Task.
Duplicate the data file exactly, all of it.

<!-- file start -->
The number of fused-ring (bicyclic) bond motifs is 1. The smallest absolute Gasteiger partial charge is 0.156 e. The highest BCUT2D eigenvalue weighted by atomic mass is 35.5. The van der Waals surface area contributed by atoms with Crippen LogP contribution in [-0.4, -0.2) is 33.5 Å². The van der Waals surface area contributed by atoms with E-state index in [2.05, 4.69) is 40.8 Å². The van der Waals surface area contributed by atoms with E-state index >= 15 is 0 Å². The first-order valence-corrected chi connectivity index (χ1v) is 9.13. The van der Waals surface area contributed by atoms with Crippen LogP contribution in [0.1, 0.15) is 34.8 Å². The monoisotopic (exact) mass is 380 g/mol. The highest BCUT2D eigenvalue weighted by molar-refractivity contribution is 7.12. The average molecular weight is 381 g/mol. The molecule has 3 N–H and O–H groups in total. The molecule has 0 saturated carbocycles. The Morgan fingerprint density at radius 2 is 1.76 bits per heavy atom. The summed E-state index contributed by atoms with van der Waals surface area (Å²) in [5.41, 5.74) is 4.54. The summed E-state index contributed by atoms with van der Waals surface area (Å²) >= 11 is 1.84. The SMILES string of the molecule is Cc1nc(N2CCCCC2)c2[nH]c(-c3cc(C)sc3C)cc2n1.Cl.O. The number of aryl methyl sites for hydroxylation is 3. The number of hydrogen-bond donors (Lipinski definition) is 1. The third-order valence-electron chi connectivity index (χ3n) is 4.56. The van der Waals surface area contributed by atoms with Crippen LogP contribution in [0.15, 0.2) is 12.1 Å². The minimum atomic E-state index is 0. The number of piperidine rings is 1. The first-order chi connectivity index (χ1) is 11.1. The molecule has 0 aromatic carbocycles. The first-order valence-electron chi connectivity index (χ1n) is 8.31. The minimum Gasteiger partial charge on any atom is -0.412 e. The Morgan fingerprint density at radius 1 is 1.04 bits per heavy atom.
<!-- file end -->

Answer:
The number of fused-ring (bicyclic) bond motifs is 1. The smallest absolute Gasteiger partial charge is 0.156 e. The highest BCUT2D eigenvalue weighted by atomic mass is 35.5. The van der Waals surface area contributed by atoms with Crippen LogP contribution in [-0.4, -0.2) is 33.5 Å². The van der Waals surface area contributed by atoms with E-state index in [2.05, 4.69) is 40.8 Å². The van der Waals surface area contributed by atoms with E-state index >= 15 is 0 Å². The first-order valence-corrected chi connectivity index (χ1v) is 9.13. The van der Waals surface area contributed by atoms with Crippen LogP contribution in [0.1, 0.15) is 34.8 Å². The monoisotopic (exact) mass is 380 g/mol. The highest BCUT2D eigenvalue weighted by molar-refractivity contribution is 7.12. The average molecular weight is 381 g/mol. The molecule has 3 N–H and O–H groups in total. The molecule has 0 saturated carbocycles. The Morgan fingerprint density at radius 2 is 1.76 bits per heavy atom. The summed E-state index contributed by atoms with van der Waals surface area (Å²) in [5.41, 5.74) is 4.54. The summed E-state index contributed by atoms with van der Waals surface area (Å²) >= 11 is 1.84. The SMILES string of the molecule is Cc1nc(N2CCCCC2)c2[nH]c(-c3cc(C)sc3C)cc2n1.Cl.O. The number of aryl methyl sites for hydroxylation is 3. The number of hydrogen-bond donors (Lipinski definition) is 1. The third-order valence-electron chi connectivity index (χ3n) is 4.56. The van der Waals surface area contributed by atoms with Crippen LogP contribution in [0.15, 0.2) is 12.1 Å². The minimum atomic E-state index is 0. The number of piperidine rings is 1. The first-order chi connectivity index (χ1) is 11.1. The molecule has 0 aromatic carbocycles. The first-order valence-electron chi connectivity index (χ1n) is 8.31. The minimum Gasteiger partial charge on any atom is -0.412 e. The Morgan fingerprint density at radius 1 is 1.04 bits per heavy atom.